The development of pupils beyond the academic is a strength of the school. There is a clear overview of how elements such as pupils' understanding of how to keep themselves safe, increasing awareness of the beliefs and opinions of others, and being able to contribute their own well-informed views are all integrated throughout the daily timetable.

Many pupils are confident and knowledgeable in describing their learning in this aspect. They know how this provides them with the essential skills for their future.


The arrangements for safeguarding are effective.

Leaders, including those responsible for governance, keep pupils' safety and well-being a priority. Procedures for keeping children safe are clear. Staff know pupils and their families well.

As a result, staff are quick to notice and respond to any concerns or worries. Leaders follow up concerns and act on these quickly. They work closely with external agencies to provide appropriate and timely support.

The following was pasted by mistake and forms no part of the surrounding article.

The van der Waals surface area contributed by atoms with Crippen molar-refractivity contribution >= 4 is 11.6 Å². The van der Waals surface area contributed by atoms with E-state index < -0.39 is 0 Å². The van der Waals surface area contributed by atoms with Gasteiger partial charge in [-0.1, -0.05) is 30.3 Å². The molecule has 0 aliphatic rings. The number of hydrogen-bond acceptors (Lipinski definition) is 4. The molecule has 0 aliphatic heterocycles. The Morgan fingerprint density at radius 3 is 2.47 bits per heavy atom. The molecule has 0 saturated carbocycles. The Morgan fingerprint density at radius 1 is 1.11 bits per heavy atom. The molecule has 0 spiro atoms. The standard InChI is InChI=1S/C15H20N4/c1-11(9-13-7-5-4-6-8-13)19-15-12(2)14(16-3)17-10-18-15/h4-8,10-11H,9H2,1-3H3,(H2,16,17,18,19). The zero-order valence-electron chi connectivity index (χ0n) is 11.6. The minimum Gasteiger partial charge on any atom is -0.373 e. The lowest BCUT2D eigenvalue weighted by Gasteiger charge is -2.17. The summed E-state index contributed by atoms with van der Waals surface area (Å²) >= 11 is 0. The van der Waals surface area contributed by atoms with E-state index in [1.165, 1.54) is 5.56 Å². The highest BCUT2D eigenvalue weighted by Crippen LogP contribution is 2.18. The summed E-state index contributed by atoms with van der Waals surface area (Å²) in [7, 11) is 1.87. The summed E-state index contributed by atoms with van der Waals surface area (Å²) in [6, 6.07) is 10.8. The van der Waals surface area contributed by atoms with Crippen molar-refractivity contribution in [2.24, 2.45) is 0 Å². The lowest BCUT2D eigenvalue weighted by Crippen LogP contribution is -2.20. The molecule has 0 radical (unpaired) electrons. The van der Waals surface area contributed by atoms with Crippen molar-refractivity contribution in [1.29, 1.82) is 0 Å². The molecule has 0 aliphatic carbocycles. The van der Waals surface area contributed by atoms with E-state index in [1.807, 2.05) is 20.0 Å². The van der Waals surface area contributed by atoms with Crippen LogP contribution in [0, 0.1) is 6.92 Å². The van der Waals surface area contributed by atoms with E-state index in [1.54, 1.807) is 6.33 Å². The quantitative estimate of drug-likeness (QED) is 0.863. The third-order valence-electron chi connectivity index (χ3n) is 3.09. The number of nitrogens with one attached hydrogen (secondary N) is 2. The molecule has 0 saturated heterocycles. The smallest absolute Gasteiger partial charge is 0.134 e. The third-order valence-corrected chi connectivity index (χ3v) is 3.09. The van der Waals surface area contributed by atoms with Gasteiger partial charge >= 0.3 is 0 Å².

All staff are trained and receive regular and up-to-date information. Recruitment procedures are thorough. The curriculum provides opportunities for pupils to gain the knowledge they need to help keep themselves safe.

What does the school need to do to improve?

(Information for the school and appropriate authority)

• Some subjects in the wider curriculum are not developed as well as others. As a result, pupils do not learn as well as they could, and leaders do not have an accurate view of how well the subject is being taught. Leaders need to ensure that weaker areas of the curriculum are developed and implemented to the same quality as more successful areas, so that pupils know more and remember more.

• In some aspects of teaching, in some subject areas, there is not a consistent understanding of how learning is sequenced effectively. Where understanding of this is secure, pupils learn more successfully. Leaders need to ensure that all teachers have a secure understanding of how learning is sequenced so they can successfully build on prior learning and pupils remember more over time.

• There is not a wholly consistent approach to how staff support pupils to meet the high expectations of their behaviour and attitudes to learning. As a result, pupils can receive different responses from different staff. Although there are no concerns around behaviour, leaders need to ensure that there is consistency in how staff manage it, so that pupils continue to feel safe and clearly understand the high expectations staff have of them.